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Time to celebrate

The 70th anniversary of Asuntosäätiö comes at an opportune moment. The COVID-19 pandemic has strongly emphasised the importance of home. This year, we celebrate not only Asuntosäätiö but, above all else, Finnish homes and the comforting, safe daily life and sense of community that our homes and neighbourhoods offer us.  

Having your entire neighbourhood feel like home makes your life richer, safer and happier. That is why we want to build diverse living environments and, instead of simply offering four walls and a roof, provide homes that are full of life.  

Building sustainable neighbourhoods and happy homes requires cooperation. Since the first days of Asuntosäätiö, we have always worked together with residents in promoting better living and housing. While our operational methods have changed over the decades, we have always understood the importance of working together.  

The dream that was born in the garden district of Tapiola decades ago still breathes whenever a new door is opened. I hope that this event, whether you’re planning a community work party, a garden party or a singalong, will result in new friendships and a positive atmosphere in your building.  

The world around us is changing, but one thing remains: home is the most important to us. 

Esa Kankainen 
Managing Director 
Asuntosäätiö 

 

A wonderful home for everyone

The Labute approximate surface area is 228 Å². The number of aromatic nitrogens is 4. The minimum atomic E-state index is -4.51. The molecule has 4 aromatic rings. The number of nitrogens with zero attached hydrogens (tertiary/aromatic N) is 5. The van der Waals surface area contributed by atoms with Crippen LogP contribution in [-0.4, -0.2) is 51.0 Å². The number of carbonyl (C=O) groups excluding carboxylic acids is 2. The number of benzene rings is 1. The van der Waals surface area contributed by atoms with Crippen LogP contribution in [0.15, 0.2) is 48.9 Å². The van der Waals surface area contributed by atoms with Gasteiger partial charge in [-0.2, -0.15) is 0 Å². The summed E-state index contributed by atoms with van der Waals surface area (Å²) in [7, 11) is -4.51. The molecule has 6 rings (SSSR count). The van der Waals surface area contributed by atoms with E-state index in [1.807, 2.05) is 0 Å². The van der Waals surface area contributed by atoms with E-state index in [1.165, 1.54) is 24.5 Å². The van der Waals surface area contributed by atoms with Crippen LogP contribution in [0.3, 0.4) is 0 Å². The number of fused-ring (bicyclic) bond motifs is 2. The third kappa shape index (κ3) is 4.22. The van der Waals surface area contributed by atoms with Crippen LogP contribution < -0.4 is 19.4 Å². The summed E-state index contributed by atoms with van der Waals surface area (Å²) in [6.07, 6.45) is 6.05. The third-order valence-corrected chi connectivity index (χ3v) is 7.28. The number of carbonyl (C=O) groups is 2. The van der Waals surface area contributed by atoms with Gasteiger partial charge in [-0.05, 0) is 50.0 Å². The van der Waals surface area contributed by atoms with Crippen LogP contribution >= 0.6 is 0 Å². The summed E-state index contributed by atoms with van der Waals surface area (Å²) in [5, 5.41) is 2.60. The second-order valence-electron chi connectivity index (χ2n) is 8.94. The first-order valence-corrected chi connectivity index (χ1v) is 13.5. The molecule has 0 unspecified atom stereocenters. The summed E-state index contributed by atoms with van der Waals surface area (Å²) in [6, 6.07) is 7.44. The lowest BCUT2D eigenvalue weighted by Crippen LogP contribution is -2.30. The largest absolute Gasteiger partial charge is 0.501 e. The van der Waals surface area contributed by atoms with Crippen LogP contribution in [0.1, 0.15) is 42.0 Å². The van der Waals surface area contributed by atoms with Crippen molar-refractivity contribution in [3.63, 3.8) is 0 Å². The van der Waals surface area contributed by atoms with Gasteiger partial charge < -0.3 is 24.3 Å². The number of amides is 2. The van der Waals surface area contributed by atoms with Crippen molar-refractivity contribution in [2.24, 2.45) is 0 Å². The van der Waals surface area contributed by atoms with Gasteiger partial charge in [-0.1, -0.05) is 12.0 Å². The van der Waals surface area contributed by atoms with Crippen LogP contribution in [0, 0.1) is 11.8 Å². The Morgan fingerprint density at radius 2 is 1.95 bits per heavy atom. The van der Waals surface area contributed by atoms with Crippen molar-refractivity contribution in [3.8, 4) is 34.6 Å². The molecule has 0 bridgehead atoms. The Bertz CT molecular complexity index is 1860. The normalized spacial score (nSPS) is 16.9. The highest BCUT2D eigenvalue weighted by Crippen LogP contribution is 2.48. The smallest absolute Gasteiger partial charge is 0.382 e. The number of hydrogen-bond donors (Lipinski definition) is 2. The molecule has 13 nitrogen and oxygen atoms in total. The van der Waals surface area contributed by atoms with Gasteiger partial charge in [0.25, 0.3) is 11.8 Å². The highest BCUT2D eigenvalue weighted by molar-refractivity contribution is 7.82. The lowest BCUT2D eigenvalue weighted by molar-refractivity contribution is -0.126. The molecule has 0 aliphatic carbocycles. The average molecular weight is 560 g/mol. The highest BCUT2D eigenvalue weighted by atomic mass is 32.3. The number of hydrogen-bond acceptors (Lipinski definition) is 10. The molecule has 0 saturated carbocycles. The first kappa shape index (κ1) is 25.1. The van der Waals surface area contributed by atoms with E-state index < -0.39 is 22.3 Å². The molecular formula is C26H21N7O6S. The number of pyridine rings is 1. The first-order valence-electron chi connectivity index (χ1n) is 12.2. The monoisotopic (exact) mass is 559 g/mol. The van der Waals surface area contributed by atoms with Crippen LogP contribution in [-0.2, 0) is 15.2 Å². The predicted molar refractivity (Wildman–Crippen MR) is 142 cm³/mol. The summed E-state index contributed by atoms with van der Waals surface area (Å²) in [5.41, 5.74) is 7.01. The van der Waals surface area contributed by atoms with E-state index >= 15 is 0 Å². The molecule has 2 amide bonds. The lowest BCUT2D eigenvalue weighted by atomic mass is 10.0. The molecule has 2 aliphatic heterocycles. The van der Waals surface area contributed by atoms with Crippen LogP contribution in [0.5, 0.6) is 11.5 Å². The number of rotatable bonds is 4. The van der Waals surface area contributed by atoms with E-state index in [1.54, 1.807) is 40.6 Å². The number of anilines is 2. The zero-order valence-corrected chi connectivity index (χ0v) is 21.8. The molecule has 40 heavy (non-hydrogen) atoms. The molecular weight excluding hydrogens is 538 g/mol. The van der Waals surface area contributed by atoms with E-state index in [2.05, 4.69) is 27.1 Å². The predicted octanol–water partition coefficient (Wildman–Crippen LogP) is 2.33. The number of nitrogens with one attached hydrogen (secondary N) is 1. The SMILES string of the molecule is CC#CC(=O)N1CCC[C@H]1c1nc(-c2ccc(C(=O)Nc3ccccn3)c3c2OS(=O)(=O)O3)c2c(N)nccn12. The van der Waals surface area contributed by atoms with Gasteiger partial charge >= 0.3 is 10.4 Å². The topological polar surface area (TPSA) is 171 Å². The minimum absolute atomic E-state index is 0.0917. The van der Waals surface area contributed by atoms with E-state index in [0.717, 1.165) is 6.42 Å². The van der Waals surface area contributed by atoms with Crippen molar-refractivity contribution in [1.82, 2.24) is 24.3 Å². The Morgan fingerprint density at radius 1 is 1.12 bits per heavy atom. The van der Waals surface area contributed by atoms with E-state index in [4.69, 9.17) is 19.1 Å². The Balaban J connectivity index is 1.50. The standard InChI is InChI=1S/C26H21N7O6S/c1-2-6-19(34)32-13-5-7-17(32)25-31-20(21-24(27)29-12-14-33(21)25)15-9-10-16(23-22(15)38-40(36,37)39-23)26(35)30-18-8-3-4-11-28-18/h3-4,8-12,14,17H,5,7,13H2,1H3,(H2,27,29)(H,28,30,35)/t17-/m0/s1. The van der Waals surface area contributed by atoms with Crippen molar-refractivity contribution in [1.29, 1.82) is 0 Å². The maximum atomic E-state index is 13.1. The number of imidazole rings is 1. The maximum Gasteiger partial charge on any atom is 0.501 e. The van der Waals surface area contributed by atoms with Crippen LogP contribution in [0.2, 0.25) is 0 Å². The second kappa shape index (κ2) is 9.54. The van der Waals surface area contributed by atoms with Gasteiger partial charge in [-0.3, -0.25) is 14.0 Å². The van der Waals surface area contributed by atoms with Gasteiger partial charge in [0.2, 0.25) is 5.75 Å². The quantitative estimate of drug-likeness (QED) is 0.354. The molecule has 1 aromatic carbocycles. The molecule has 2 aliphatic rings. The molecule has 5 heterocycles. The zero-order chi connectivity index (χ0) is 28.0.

After the war, Finland struggled with a severe housing shortage that particularly affected families with children. It was difficult to find any kind of housing, not to mention a home that would offer children the right kind of environment for growth and development. In 1951, six civic organisations (Väestöliitto, the Family Federation of Finland; the Mannerheim League for Child Welfare; the Finnish Association of People with Physical Disabilities; Finnish Tenants, the Central Organisation of Finnish Trade Unions (SAK); and the then-Union of Civil Servants) established Asuntosäätiö to solve these issues.  

Soon, a next-generation living environment, the garden district of Tapiola, started to emerge from the country parish of Espoo. The goal was to set up an ideal community, combining the best sides of urban life and the countryside. “Experts in home economics and homemakers” were invited to participate in the housing design. The housing was designed and equipped with innovative solutions, and large windows, balconies and gardens created a natural feel.  

Soon, Asuntosäätiö expanded its operations to Rovaniemi, Espoo’s Soukka, Jyväskylä and, later, all around Finland. The innovative work for new types of housing continued and the first right-of-occupancy housing in Finland was completed in Sudentie, Rovaniemi, in 1971.  

Over the decades, Asuntosäätiö has offered a home to hundreds of thousands of Finns, and several generations have played in our gardens. Everyone is entitled to a happy home and quality housing – now and in the future. 

 

pariskunta-vari
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35,000 residents

ranging from infants
to pensioners 

17,581 homes

16,572 right-of-occupancy homes,
1,009 rental homes 

31 localities

from Hamina to Rovaniemi and from Tampere to Joensuu 

   
  


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